|View of Mbarara Regional Referral Hospital|
The clinic experience was eye-opening. These patients are so far away from any major city, that this clinic is all they have for medical assistance. There is no doctor. There is a chief medical officer, who was trained for 3 years after high school and is responsible for every patient, and a team of nurses. The clinic has a catchment area of about 40, 000 people, so it is no small task. He is able to work with limited medications to treat diseases that would require entire medical teams in the west. It was very humbling.
May 11, 2014
This first week was all about getting to know my environment, the people, the culture. I spent months trying to plan out my project, but it is so different to actually arrive and to start doing it. The beginning stages of organizing the first aid course have started. I have a specific plan of action. The program coordinator, Sarah, has been here for about 2 years so she knows the system very well. I had the curriculum and overall concept of the course planned out in my mind, but she is helping me adjust it to the setting in which I am working. Next week will be very busy. We are implementing the course in 8 days. It is not a lot of time to implement a course that I have never executed before in a setting that I am just getting familiar with. Yet, I know that we will get it done. We are going to start off small. We are planning to have only 40 participants this time around. My hope is that this course will grow and develop to become a city-wide event.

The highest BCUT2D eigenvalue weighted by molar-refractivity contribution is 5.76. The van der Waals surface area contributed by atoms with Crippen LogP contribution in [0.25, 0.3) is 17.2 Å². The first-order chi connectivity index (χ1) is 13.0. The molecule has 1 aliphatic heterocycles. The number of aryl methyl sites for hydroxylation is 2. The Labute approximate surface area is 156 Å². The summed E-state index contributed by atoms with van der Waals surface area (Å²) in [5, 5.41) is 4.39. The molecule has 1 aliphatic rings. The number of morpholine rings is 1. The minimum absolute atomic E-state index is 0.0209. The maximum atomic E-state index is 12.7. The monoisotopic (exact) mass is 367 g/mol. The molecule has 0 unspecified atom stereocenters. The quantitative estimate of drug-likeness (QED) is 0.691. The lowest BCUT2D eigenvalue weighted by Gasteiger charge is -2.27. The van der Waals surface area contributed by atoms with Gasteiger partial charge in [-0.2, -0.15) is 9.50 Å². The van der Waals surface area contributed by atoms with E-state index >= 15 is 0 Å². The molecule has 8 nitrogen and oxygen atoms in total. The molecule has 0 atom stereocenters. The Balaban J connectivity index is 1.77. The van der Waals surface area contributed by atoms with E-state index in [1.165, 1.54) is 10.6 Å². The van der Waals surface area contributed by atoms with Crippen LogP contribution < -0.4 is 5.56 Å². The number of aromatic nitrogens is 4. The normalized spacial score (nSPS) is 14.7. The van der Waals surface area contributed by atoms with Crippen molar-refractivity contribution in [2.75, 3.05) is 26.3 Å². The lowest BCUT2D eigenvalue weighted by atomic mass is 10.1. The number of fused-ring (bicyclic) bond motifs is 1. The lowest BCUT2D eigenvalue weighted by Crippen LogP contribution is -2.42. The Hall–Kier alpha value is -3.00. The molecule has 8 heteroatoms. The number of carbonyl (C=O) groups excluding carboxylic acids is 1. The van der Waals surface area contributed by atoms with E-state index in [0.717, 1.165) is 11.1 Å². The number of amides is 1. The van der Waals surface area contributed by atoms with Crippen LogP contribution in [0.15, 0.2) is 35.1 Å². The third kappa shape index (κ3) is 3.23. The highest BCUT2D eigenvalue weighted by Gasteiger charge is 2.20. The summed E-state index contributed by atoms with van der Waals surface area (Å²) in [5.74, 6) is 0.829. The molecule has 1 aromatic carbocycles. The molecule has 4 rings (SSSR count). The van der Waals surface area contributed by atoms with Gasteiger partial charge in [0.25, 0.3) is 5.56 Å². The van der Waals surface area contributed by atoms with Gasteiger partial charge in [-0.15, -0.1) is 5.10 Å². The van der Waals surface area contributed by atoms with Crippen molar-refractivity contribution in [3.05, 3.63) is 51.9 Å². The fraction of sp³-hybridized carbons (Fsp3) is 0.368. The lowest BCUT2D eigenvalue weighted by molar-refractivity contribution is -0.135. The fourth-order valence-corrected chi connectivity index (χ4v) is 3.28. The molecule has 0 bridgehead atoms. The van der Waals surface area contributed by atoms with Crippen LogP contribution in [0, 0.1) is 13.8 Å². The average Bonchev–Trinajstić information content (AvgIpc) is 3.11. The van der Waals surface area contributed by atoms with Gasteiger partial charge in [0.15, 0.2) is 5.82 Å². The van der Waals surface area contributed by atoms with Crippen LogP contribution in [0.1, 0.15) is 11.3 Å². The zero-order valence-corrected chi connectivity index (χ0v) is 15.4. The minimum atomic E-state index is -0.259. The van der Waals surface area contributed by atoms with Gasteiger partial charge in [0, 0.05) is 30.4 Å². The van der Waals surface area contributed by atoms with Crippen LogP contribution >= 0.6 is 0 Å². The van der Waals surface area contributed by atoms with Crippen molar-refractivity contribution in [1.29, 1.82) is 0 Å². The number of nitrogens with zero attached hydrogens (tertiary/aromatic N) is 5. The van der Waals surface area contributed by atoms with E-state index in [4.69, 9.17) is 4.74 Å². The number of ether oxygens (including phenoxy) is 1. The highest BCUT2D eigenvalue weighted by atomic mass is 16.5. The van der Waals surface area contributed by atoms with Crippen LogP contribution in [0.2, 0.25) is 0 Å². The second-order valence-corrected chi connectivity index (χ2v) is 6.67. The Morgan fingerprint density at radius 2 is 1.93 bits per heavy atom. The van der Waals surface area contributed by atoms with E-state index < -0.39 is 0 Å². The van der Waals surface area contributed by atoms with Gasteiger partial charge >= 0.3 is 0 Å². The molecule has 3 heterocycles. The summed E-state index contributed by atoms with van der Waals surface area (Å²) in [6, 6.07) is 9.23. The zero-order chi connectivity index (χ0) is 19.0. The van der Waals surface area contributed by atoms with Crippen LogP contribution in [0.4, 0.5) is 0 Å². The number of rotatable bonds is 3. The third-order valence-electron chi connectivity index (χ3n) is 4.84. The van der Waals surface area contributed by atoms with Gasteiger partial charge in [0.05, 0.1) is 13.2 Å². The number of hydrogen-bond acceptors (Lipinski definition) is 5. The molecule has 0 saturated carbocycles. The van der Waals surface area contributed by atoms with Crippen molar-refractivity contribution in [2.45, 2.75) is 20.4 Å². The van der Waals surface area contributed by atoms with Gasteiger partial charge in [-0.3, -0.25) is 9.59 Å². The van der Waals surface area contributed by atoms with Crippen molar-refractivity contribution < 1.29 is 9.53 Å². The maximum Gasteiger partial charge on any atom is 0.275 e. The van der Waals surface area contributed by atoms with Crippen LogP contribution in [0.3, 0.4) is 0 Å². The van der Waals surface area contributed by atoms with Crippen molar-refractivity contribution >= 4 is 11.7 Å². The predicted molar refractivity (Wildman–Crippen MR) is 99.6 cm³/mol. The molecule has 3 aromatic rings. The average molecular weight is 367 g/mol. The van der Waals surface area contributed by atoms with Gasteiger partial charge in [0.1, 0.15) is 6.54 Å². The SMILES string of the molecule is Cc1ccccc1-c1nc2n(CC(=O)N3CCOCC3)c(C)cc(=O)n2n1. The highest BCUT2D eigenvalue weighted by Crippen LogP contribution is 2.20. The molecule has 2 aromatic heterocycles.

Tuesday, May 6, 2014
|With the incredible nuns of Hospital San Carlos.|